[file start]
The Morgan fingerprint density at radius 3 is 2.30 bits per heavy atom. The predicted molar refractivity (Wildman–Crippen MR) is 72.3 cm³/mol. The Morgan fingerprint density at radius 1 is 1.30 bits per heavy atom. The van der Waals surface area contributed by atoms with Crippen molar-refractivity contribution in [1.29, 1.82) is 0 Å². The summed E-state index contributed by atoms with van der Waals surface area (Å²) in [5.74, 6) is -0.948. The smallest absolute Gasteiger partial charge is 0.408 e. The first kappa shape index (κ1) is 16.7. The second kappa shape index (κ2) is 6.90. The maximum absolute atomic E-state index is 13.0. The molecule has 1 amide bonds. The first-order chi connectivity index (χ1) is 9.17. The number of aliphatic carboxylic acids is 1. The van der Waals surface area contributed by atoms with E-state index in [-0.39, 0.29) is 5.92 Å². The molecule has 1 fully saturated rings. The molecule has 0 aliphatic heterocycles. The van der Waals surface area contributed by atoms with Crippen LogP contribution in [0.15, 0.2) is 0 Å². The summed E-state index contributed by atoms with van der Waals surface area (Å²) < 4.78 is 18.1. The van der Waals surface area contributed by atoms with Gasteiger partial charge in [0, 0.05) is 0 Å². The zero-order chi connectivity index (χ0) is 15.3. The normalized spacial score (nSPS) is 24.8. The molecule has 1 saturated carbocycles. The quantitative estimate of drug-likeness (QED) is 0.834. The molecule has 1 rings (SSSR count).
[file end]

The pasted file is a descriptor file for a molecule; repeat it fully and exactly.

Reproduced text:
The Morgan fingerprint density at radius 3 is 2.30 bits per heavy atom. The predicted molar refractivity (Wildman–Crippen MR) is 72.3 cm³/mol. The Morgan fingerprint density at radius 1 is 1.30 bits per heavy atom. The van der Waals surface area contributed by atoms with Crippen molar-refractivity contribution in [1.29, 1.82) is 0 Å². The summed E-state index contributed by atoms with van der Waals surface area (Å²) in [5.74, 6) is -0.948. The smallest absolute Gasteiger partial charge is 0.408 e. The first kappa shape index (κ1) is 16.7. The second kappa shape index (κ2) is 6.90. The maximum absolute atomic E-state index is 13.0. The molecule has 1 amide bonds. The first-order chi connectivity index (χ1) is 9.17. The number of aliphatic carboxylic acids is 1. The van der Waals surface area contributed by atoms with E-state index in [-0.39, 0.29) is 5.92 Å². The molecule has 1 fully saturated rings. The molecule has 0 aliphatic heterocycles. The van der Waals surface area contributed by atoms with Crippen LogP contribution in [0.15, 0.2) is 0 Å². The summed E-state index contributed by atoms with van der Waals surface area (Å²) < 4.78 is 18.1. The van der Waals surface area contributed by atoms with Gasteiger partial charge in [0, 0.05) is 0 Å². The zero-order chi connectivity index (χ0) is 15.3. The normalized spacial score (nSPS) is 24.8. The molecule has 1 saturated carbocycles. The quantitative estimate of drug-likeness (QED) is 0.834. The molecule has 1 rings (SSSR count).